Your Teen Driver And Liability: Who Is Responsible For An Accident?

When it comes to motor vehicle operation, one of the riskiest categories of drivers are teenagers. Since teens do not have fully mature neuroactivity, which can sometimes lead to the inability to react properly in the event of a car crash. This is why parents often face much higher insurance premiums for their kids. It also means that the parents are responsible for any damages caused by their teen drivers. The following is some important information all parents need to know when their teens begin to drive and how to react if they cause an accident:

No Special Exceptions for Teen Drivers

One thing parents need to be acutely aware of is the fact that teens have no special privileges if they cause an accident while driving. Teenagers are required to abide by all laws of the road as everyone else. If a teenager decides to usurp the law and drive in a reckless manner that results in an injury to someone else, both the teen and his or her parents are responsible for paying the damages.

Not only will you possibly face paying for medical bills and damages to personal property, you can also be sued for pain and suffering as well as lost income on behalf of the victim. You can also face higher insurance premiums and possible penalties.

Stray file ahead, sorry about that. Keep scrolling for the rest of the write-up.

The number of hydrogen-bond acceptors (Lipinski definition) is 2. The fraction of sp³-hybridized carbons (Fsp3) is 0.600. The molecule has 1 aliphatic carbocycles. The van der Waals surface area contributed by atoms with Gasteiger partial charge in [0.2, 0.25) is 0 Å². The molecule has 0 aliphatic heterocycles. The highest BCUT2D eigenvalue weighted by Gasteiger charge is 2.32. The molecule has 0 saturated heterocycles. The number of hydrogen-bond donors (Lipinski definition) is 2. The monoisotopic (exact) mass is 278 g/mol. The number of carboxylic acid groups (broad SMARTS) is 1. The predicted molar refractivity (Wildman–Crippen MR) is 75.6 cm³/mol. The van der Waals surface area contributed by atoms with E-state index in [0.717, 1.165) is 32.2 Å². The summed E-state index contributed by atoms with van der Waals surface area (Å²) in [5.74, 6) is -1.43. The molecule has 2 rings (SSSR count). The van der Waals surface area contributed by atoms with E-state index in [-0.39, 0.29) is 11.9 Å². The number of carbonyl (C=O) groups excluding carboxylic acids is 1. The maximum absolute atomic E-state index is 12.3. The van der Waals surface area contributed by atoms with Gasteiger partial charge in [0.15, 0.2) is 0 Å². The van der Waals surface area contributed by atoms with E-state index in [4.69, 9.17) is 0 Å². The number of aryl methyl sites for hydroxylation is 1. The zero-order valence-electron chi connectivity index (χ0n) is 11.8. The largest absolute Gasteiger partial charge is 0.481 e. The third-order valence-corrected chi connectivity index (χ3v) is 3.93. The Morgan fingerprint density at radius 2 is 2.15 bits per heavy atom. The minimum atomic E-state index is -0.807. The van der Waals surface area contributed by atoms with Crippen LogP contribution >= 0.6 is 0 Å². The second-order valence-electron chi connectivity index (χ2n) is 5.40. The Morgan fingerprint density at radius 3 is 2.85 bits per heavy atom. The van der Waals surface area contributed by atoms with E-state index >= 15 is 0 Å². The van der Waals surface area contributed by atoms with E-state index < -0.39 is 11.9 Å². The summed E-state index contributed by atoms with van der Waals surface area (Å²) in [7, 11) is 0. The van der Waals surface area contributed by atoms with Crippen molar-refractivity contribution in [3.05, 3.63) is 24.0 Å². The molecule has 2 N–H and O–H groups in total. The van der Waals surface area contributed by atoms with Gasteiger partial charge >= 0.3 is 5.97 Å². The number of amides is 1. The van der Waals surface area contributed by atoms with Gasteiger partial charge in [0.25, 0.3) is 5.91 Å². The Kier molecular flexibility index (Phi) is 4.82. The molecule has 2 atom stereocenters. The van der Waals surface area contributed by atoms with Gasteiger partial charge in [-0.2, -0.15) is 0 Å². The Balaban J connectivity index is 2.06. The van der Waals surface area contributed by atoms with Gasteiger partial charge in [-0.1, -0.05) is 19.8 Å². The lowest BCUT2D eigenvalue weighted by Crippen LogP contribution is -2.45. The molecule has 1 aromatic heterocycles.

Laws Governing Liability for Parents and Guardians of Teens

In almost all states, there are liability laws that will hold the parent and guardian responsible for the actions of the teen. The liability begins very early on in the life of a teenaged driver. Once the teen begins to drive and obtain a driver's license, this liability law automatically kicks in.

However, there is one way to possibly avoid any liability. In most states, if you do not have full-time contact with the child and can therefore not closely supervise the teen, you may have an out concerning full liability.

The Parent's Role in an Accident

While the parent may not have had a hand in the actual accident, he or she still has a role in the outcome. For instance, if you know that your child is not able to drive in heavy traffic or cannot safely drive after dark, you bear some responsibility for allowing the teen access to the vehicle. Because of this, you know the risk that is present to other drivers on the roadway and therefore making you partially responsible for the accident.

Contact a local car accident attorney for more information and assistance.